The desire to create this collection was really just the need to redress an early problem from my childhood. I grew up in a family that put a lot of value on, and had a lot of interest in, mysterious things. Atlantis, UFOs, Bigfoot, Astrology… My mother was the instigator in this, and we, her six children, were her willing acolytes. Dinosaurs fit under her umbrella of 'the mysterious'—it wasn't that anyone doubted their existence, but it was the practical questions that plagued us and made them so mysterious —How did they get so darn big, anyway??? How could such huge bodies be controlled by such small brains??? What happened to them??? Questions such as these filled my bedtime ruminations.
I was fortunate to share a bedroom with my much older and wiser brother Robert, so I didn't just have to ruminate, I could discuss things. He's two years older than me, so I was kind of born into a world in which he defined a lot of what was to be focused on—like dinosaurs. He was the one who was particularly obsessed with them; they were his specialty. It seems that by the time I started to speak he could already identify, spell the name of, and define the dietary proclivities of fifty of them. Of course I was set on the idea of catching up with him. As proof of how successful I was at that I'll offer that during the creation of this collection I had a conversation with him in which he off-handedly corrected my confusing Pterodons for Pterodactyls—there's still just no getting around him!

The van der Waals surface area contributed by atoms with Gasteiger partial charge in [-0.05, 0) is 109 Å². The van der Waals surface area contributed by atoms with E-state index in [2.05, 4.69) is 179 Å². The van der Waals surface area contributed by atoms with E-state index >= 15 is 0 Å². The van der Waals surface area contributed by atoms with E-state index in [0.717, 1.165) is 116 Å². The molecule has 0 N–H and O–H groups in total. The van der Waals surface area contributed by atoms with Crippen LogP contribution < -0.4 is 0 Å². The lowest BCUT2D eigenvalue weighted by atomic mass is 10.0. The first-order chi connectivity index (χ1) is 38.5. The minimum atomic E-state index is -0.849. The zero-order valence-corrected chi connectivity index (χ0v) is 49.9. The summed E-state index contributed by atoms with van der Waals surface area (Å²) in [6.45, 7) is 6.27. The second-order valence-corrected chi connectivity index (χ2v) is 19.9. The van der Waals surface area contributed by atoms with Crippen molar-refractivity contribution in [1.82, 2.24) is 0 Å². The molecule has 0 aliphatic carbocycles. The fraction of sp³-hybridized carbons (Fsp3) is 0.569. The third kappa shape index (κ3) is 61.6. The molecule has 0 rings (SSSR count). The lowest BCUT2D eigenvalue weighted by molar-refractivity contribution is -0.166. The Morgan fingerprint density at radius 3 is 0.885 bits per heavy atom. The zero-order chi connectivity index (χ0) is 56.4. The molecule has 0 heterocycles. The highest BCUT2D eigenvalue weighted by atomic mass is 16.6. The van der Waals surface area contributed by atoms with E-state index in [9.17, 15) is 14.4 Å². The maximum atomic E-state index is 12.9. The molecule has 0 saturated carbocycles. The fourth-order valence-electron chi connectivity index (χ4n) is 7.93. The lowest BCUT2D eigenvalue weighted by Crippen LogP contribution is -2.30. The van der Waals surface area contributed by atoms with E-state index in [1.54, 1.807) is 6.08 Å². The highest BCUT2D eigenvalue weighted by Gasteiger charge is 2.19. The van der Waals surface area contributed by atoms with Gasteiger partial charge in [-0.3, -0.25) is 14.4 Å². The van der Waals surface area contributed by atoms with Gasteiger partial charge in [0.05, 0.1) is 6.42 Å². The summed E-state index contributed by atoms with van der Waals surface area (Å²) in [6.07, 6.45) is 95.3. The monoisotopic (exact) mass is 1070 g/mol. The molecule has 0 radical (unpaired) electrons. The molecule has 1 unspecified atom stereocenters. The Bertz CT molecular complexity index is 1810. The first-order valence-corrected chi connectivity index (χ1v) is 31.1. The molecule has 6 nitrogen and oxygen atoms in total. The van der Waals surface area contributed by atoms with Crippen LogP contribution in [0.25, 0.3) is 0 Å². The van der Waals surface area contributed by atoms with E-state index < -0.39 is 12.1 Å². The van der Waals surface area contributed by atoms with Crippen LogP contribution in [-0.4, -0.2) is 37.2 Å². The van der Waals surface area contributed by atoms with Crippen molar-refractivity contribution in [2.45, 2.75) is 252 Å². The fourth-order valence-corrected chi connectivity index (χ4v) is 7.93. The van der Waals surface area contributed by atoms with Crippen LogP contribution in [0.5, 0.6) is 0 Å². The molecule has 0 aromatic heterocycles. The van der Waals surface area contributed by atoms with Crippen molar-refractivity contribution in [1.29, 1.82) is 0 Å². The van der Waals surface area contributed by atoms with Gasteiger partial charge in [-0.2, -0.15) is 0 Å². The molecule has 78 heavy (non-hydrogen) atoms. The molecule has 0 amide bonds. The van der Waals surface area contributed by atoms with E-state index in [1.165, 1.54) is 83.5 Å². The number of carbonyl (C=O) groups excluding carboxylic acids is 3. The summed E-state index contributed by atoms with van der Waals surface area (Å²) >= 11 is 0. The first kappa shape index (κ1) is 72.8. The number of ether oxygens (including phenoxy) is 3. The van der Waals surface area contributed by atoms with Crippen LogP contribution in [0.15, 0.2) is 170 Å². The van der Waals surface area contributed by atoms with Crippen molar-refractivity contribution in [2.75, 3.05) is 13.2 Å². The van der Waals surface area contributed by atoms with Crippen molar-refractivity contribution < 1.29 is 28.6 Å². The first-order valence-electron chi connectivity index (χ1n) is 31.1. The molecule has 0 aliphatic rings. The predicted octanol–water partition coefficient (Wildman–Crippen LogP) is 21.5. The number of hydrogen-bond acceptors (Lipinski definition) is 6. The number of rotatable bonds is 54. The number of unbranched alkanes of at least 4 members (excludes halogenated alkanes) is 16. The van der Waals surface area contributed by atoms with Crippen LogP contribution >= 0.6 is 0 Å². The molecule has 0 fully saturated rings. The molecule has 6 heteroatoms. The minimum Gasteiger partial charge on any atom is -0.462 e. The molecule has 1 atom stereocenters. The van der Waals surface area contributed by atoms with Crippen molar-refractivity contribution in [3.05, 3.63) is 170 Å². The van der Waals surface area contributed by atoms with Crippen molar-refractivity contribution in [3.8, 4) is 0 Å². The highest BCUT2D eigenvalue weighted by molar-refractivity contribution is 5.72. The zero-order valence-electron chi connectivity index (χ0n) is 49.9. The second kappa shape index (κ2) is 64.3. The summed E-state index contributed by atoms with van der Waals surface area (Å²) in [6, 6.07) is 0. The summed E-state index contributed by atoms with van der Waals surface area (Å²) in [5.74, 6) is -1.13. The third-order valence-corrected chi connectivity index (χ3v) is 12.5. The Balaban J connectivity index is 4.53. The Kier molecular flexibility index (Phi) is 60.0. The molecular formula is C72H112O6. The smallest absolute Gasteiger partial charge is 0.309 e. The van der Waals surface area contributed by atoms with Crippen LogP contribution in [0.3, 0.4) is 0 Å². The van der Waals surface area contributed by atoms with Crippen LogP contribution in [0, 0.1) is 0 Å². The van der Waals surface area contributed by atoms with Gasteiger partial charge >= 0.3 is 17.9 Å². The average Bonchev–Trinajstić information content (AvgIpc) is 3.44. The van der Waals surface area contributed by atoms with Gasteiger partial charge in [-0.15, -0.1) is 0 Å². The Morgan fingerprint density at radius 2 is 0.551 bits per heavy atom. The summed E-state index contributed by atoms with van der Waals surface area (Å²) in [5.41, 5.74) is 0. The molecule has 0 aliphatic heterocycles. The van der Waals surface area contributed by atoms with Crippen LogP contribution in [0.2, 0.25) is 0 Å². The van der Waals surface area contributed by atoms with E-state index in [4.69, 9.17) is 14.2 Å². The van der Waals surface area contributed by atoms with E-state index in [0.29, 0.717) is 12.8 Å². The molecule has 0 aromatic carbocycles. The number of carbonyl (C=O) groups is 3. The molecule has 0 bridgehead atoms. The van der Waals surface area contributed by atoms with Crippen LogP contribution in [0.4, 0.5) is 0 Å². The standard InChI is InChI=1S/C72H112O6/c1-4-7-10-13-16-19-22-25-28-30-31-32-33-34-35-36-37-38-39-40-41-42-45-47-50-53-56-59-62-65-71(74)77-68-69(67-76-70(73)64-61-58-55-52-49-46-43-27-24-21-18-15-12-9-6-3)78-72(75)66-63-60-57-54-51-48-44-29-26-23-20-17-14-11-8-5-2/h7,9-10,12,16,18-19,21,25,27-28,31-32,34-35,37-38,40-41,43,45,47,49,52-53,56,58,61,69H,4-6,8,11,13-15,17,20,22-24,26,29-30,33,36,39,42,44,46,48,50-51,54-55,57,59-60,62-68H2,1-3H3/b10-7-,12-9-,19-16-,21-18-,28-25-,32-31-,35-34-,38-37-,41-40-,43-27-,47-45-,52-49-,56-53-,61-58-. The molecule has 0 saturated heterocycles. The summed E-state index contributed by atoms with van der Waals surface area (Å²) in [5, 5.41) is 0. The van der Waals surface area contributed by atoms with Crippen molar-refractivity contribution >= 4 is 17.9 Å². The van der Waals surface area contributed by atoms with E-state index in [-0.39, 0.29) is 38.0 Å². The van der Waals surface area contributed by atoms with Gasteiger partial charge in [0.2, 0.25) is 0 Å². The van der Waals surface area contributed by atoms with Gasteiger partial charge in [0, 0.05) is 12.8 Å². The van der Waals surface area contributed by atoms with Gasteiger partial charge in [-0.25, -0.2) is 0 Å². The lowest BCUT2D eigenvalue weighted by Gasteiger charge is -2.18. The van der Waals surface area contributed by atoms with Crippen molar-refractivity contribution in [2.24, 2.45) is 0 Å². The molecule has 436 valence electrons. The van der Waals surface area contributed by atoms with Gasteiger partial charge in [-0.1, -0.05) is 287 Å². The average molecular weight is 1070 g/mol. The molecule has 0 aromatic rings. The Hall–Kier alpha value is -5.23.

The thing that bothered me and always struck me as odd while spending hours of my childhood pouring over any dinosaur book that I could get my hands on (in between looking at magazines with photos of UFOs and Bigfoot), was the disparity between how the dinosaurs looked in the pictures, and how they were described in the text. They were supposed to be agile survivors and super-successful predators, with lightening-quick reflexes. In the pictures they all looked a little tired and kind of over-weight, with a lumbering quality to their gate. Back then, color illustrations had the same level of veracity as photographs—this must be the way they looked—so it was just another baffling and annoying conundrum.
It wasn't until years later while working with images by the paleo-artist Jan Sovak, that I realized that I had been raised on pretty bad dinosaur pictures. Suddenly, here were the nimble and ferocious animals we had imagined! When I began choosing images for this collection I started with Sovak's images. I also located a couple of other great sources within the Dover archive, and threw in several of the 1950s-style dinosaurs that so confounded me as a child (check out the tyrannosaurus on image sheet 41).
This collection is one of two brand new collections in the popular Vector Design Series: Dinosaur Vector Designs and Masks Vector Designs. They are available exclusively through DoverPictura.